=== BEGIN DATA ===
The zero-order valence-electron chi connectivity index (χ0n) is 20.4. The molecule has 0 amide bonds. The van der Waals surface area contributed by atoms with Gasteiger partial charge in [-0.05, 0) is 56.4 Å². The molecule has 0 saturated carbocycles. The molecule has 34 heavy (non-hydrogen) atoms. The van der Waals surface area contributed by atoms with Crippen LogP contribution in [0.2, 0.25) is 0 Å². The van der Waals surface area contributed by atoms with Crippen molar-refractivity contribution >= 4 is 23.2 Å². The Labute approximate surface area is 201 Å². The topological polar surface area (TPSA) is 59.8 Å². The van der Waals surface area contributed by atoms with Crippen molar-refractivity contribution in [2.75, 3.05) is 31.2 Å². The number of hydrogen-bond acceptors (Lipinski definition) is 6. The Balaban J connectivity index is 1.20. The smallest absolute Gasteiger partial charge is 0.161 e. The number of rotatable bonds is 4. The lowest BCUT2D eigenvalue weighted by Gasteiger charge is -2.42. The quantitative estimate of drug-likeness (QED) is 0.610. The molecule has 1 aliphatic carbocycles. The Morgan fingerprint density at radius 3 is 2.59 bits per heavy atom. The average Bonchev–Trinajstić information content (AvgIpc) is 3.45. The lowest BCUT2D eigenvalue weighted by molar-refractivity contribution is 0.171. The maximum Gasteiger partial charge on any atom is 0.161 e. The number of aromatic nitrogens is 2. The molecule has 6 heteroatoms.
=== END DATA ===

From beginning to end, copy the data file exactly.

The zero-order valence-electron chi connectivity index (χ0n) is 20.4. The molecule has 0 amide bonds. The van der Waals surface area contributed by atoms with Gasteiger partial charge in [-0.05, 0) is 56.4 Å². The molecule has 0 saturated carbocycles. The molecule has 34 heavy (non-hydrogen) atoms. The van der Waals surface area contributed by atoms with Crippen LogP contribution in [0.2, 0.25) is 0 Å². The van der Waals surface area contributed by atoms with Crippen molar-refractivity contribution >= 4 is 23.2 Å². The Labute approximate surface area is 201 Å². The topological polar surface area (TPSA) is 59.8 Å². The van der Waals surface area contributed by atoms with Crippen molar-refractivity contribution in [2.75, 3.05) is 31.2 Å². The number of hydrogen-bond acceptors (Lipinski definition) is 6. The Balaban J connectivity index is 1.20. The smallest absolute Gasteiger partial charge is 0.161 e. The number of rotatable bonds is 4. The lowest BCUT2D eigenvalue weighted by Gasteiger charge is -2.42. The quantitative estimate of drug-likeness (QED) is 0.610. The molecule has 1 aliphatic carbocycles. The Morgan fingerprint density at radius 3 is 2.59 bits per heavy atom. The average Bonchev–Trinajstić information content (AvgIpc) is 3.45. The lowest BCUT2D eigenvalue weighted by molar-refractivity contribution is 0.171. The maximum Gasteiger partial charge on any atom is 0.161 e. The number of aromatic nitrogens is 2. The molecule has 6 heteroatoms.